Protecting queued data passed by reference

eddiehattersley wrote on Friday, September 06, 2013:

I am thinking of using the queuing mechanism described in Blocking On Multiple RTOS Objects ( to send commands and (optionally) data to a driver. To avoid needing excessive queue memory, data will be passed by reference (pointer). However, the task which posted the command (which owns the data buffer and constructed the data) needs to know when the driver has finished with the data (and hence when it can re-use the buffer).

The solution that sprang to mind is to queue a semaphore handle along with the data pointer. The posting task could block on the semaphore (by trying to ‘take’ it) until the driver has finished with the data and unblocked (‘given’) the semaphore. However, semaphores don’t work like that (they seem to be set up to indicate that something is ‘available’ not ‘busy’), and it is not allowed for a task to ‘give’ a semaphore if it did not originally ‘take’ it.

Any thoughts? I suspect that there is an elegant solution, but I can’t see it…

Thanks in advance, Eddie.

davedoors wrote on Friday, September 06, 2013:

Sounds like a reasonable solution, and yes, a task can give a binary or counting semaphore without first taking it. That is how interrupt -> task synchronization works. Maybe it can’t if it is a mutex or recursive semaphore.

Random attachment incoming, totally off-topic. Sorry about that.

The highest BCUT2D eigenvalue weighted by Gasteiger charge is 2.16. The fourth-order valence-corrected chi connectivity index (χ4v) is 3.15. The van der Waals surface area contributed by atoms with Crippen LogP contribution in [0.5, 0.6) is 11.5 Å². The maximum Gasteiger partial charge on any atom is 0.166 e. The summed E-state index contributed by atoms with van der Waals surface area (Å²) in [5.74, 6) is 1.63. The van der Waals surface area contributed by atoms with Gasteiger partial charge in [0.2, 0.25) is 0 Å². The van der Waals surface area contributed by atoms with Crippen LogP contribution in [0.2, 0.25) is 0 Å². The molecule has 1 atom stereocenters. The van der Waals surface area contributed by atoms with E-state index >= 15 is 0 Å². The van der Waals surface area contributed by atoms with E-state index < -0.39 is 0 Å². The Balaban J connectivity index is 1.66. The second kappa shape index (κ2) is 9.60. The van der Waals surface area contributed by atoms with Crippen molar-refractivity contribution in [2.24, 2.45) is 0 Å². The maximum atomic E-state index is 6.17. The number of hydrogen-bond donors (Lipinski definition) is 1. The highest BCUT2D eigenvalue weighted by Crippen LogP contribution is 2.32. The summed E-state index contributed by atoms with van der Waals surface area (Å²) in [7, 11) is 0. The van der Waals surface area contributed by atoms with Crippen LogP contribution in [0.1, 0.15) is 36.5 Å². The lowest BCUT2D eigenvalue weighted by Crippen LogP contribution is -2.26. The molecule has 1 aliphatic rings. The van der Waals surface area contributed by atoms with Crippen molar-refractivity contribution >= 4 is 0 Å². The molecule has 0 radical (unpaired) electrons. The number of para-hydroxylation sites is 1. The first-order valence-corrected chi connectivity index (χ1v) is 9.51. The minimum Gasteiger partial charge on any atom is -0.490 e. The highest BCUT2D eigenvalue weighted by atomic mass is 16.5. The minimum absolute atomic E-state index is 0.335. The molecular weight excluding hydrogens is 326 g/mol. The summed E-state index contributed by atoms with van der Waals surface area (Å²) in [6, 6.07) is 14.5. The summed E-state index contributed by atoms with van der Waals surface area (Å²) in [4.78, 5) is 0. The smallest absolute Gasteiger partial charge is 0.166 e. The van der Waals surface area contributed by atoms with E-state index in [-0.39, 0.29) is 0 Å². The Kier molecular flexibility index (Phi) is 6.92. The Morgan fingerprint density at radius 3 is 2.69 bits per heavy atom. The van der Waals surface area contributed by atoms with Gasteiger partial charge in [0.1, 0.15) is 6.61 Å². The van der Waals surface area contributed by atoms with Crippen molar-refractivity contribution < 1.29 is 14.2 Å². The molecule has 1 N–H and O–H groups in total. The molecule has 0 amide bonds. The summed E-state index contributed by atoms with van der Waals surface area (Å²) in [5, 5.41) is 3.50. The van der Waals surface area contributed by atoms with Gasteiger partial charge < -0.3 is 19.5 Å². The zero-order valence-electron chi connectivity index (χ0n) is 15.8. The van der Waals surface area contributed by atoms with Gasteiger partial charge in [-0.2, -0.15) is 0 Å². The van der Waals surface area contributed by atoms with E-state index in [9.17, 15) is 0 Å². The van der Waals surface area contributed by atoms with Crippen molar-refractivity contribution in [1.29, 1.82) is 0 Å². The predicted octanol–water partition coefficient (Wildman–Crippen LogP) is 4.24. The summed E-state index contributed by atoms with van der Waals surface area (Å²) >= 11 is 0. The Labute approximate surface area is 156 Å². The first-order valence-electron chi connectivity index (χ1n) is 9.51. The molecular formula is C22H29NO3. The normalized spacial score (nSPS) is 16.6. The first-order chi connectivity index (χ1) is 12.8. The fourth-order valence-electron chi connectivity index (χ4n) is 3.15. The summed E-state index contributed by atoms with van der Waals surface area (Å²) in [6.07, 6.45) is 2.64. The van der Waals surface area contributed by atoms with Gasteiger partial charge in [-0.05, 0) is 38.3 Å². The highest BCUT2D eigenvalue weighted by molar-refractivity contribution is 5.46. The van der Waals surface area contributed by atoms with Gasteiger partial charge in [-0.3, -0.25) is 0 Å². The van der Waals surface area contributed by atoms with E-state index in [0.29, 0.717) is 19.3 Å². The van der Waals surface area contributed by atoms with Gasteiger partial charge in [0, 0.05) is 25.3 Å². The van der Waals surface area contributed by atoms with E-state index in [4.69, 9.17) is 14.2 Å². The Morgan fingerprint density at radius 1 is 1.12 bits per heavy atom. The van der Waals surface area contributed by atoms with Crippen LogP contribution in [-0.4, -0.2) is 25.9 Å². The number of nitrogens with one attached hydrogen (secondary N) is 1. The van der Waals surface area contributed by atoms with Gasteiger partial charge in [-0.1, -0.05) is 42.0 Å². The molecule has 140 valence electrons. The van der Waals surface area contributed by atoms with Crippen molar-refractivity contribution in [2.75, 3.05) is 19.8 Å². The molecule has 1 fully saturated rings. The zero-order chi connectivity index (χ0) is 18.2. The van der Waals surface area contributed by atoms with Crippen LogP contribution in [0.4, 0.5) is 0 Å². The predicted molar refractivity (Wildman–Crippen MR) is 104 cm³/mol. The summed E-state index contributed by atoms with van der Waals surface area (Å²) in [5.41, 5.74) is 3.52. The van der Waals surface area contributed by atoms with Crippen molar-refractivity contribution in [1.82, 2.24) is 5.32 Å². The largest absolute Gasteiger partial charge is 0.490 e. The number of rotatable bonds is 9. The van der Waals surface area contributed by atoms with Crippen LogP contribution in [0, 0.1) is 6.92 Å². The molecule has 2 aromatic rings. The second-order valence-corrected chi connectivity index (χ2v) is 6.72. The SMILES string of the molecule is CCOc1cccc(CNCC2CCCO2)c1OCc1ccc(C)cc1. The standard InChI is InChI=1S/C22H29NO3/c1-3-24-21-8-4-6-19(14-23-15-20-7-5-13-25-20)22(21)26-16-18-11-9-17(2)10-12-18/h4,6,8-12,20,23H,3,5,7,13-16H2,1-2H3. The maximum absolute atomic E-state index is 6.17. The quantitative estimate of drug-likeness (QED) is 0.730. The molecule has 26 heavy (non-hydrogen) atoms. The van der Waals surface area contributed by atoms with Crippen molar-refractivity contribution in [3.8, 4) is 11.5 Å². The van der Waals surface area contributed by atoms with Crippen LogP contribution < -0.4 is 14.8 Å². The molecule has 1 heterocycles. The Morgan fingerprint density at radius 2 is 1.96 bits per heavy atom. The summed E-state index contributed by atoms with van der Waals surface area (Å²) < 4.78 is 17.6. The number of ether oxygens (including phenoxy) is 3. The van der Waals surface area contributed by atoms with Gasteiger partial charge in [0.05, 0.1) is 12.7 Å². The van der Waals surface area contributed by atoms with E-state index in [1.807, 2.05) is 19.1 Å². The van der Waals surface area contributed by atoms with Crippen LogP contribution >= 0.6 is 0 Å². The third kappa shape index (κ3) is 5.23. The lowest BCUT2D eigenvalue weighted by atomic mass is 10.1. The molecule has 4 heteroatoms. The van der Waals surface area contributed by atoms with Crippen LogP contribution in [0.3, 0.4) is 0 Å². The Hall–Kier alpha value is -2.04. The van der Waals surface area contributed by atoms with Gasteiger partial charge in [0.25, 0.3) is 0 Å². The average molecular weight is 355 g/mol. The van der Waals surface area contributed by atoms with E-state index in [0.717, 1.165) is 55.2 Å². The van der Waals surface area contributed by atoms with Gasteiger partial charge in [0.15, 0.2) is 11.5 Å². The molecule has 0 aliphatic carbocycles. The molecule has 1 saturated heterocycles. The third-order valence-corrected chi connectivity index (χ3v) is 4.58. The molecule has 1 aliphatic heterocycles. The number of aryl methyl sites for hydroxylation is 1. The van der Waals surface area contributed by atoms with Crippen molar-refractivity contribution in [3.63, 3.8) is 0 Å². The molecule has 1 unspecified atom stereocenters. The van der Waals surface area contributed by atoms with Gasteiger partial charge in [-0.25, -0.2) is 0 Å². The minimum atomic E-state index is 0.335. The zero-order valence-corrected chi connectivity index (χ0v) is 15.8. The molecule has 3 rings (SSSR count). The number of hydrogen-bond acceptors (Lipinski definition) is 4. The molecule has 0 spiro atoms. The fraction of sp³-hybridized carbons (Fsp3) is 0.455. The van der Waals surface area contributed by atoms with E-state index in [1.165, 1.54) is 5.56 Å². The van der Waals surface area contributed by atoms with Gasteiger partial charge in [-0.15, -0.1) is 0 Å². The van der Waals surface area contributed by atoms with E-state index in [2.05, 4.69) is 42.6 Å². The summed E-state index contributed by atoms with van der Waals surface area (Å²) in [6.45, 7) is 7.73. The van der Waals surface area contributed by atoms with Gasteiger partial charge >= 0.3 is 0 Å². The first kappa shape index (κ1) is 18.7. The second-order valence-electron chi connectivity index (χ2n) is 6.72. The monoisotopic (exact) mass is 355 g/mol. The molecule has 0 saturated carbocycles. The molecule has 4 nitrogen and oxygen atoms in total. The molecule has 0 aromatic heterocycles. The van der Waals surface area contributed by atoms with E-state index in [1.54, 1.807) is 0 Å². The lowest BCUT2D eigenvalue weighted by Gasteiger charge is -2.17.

You probably don’t need to send a semaphore with each message. Instead you can use a bitmap or array to represent each buffer, with some method of mapping buffers to the bit or array position. Have the sending semaphore set the bit to say the buffer is in use before sending it on the queue and blocking on the single semaphore. Have the receiving task clear the bit to say it has finished with the buffer before giving the semaphore to wake the sending task. When the sending task wakes it can check the bitmap or array positions to see which buffers it can recycle.

eddiehattersley wrote on Friday, September 06, 2013:

Thanks for your quick reply! I tried it and it works, but since it isn’t in the spirit of the design (or documentation), I’m worried that I may come unstuck later. When I have a little more time I’ll publish the code… The bitmap array is interesting, and I’ll have a think on it, but I suspect it wouldn’t be general enough.

richard_damon wrote on Saturday, September 07, 2013:

The “spirit” of a semaphore is to indicate that something is ready, it’s NORMAL usage is for one thing to give it and something else to take it. While it can be used for exclusion by having a task take it, and when done with the resource give it back, that is really the domain for a mutex. Using a semaphore to do a mutex’s job has the problem of priority inversion (which mutexes have code to avoid).

One method I have used in cases like this is to have a queue holding pointers to available buffers, When the producer needs a buffer it gets one from the queue, fills it, then sends the pointer to a consumer. When the consumer is done with the buffer, it puts the address back on the “free” queue.